Promoting adoption instead of protecting unwed mothers’ rights to their own children shows that South Korea does not view them and their children as real families. Whether one is for or against adoption misses the point that the vast majority of children placed for adoption today have loving families that South Korea prefers to break up.

Addressing unwed mothers’ human rights requires multiple approaches to end a national culture of shame and secrecy. Foremost, South Korea must build a culture that promotes mothers and must provide real opportunities for them to care for their children.

Instead of punishing unwed mothers, South Korea should value and work with them to invest in future generations that can make our country stronger and more prosperous.

Jennifer Kwon Dobbs is an assistant professor at the English department, St. Olaf College in Northfield, Minn. She can be reached at http://www.jkwondobbs.com.

Written by girl4708

October 30, 2009 at 7:13 pm

An orphan struggles to overcome abandonment

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Joong Ang Daily
October 09, 2009
Jin-hee, played by Kim Sae-ron, in the movie “A Brand New Life.” Provided by Seoul Film Commission

Jin-hee’s morning begins on a bicycle, her arms wrapped around her father’s waist as he navigates the streets. She enjoys the ride and the warmth of his back as she presses into him.

It’s a big day. Her father bought her new clothes, which she is now wearing. He also bought her a large cake, though it’s not her birthday. She is so happy that, during lunch at a restaurant, she sings a little song for her father.

The day, however, takes an abrupt turn. Jin-hee’s father drops her off at an orphanage, where she’s left with a dozen children she has never met. It’s the beginning of a brand new life for her, one she tries desperately to escape until she realizes that there is nowhere for her to go and that her father is not coming back.

She quickly learns that life at the orphanage is full of separation and sadness, as other children are adopted and leave her life, one by one. Her best friend Sook-hee (Park Do-yeon) lands in the arms of an American family and is whisked to a land where she apparently can eat cake every day. Although Jin-hee eventually gives up on the idea of going back home, she can’t shake the memory of that bike ride and the warmth of her father’s back.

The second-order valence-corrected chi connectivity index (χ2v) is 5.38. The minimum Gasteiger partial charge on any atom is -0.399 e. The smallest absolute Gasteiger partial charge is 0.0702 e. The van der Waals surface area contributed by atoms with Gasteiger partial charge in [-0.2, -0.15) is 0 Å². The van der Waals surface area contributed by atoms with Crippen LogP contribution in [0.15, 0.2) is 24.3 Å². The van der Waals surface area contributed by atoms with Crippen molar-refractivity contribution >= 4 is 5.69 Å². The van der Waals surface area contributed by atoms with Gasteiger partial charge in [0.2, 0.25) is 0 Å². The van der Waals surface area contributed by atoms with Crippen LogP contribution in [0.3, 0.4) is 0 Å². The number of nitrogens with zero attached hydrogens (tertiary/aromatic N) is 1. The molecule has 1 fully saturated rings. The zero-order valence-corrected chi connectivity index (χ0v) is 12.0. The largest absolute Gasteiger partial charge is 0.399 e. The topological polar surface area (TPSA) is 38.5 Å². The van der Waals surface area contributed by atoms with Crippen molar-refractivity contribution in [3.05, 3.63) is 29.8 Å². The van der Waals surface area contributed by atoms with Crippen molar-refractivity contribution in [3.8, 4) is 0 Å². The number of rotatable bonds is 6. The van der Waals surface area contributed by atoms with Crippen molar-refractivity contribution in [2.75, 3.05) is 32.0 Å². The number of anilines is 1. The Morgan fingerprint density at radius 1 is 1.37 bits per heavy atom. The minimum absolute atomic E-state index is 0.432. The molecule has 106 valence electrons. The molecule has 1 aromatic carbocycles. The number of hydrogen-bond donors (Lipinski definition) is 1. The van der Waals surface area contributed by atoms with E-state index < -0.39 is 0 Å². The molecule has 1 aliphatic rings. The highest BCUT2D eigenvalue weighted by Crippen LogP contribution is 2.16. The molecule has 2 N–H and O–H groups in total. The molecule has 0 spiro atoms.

The French-Korean film “A Brand New Life,” which will be screened at PIFF under the World Cinema category, narrates a heartbreaking story about overcoming the sorrow of separation and accepting fate. The film beautifully illustrates the process that Jin-hee (Kim Sae-ron) goes through as she slowly realizes her fate and then learns to embrace life as an adoptee. Every moment is tear-jerking, but at the same time it gives you hope that one can find a new path.

The film is based on the true story of Korean-French director Ounie Lecomte, who was born in Seoul, Korea, in 1966 and was adopted by a French family when she was 9. She spent one year at the Saint Paul orphanage, run by Catholic nuns, in Seoul. It is the first French-Korean joint production and is Lecomte’s debut film. It was co-produced by renowned director Lee Chang-dong and was filmed near Seoul. It was presented for the first time at the Cannes International Film Festival in May.

Lecomte said in an interview at the Cannes festival that she tried to portray the emotions of a little girl facing extraordinary circumstances – abandonment and adoption – rather than simply replicate her childhood. “The year at the orphanage is the time and place of an intervening period between two lives: a life in which she didn’t have to learn how to let go and then a life in which she will learn how to desire,” Lecomte said.

The film will be shown at 7:30 p.m. on Oct. 9 and at 11 a.m. on Oct. 11 at Lotte Cinema at the Centum City complex in Busan. It will also be released nationwide on Oct. 29.

A Brand New Life

Drama / Korean

92 min.

By Limb Jae-un [jbiz91@joongang.co.kr]

See the trailer to the movie below:

Written by girl4708

October 14, 2009 at 1:24 am

Group Resists Korean Stigma for Unwed Mothers

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Probably the highlight of my visit to Busan (since I wasn’t allowed into the theater to see Resilience because I was 2 minutes late – but that’s another story) was meeting Kyong-Wha. (Her story in the New York Times follows below)

I consider myself a lucky girl to not only have heroines, but to meet them and be able to get to know them personally.

Heroine #1 is Jane Jeong Trenka, who is the most unselfish person I’ve ever met. We’re very similar, in that we see a need and follow up on it. But she’s younger and thinks bigger than I do, and she exhausts all of her seemingly (but not) boundless energy creating a better world for women. Currently she and a team of advisors have DRAFTED A NEW LAW to be proposed to the Korean National Assembly. How’s THAT for citizen action??? Historic. Landmark.

Heroine #2 is Kyung-Wha. Here’s another woman who sees a need and, instead of sucking it up stoically by herself, she not only puts herself out there, but creates a foundation for single mothers BY single mothers – the first of its kind in Korea – called Mama Mia.

Reading the article, you will be both energized and impressed by this fearless, courageous woman and encouraged by the writing and the exposure of this issue in the New York Times. But Korea, it seems, does not see Kyung-Wha’s actions or Sang-Hun’s New York Times article in such favorable light. In fact, fall-out and negative comments by netizens of Korea’s insular cyberworld has been rather severe. They ask things like, “How can you ask for the government to help you when YOU messed up?” They refuse to recognize any of the extra hardships and descrimination these women face for TAKING RESPONSIBILITY FOR THEIR ACTIONS. They do not appreciate Sang-Hun airing Korea’s dirty laundry out in public, never once considering that it was they who dirtied the laundry to begin with. They see nothing wrong with the government promoting adoption and discouraging women to raise their own children, as most Koreans still think of America as the land of milk and honey: even though there are more jobs here and the standard of living is REALLY HIGH.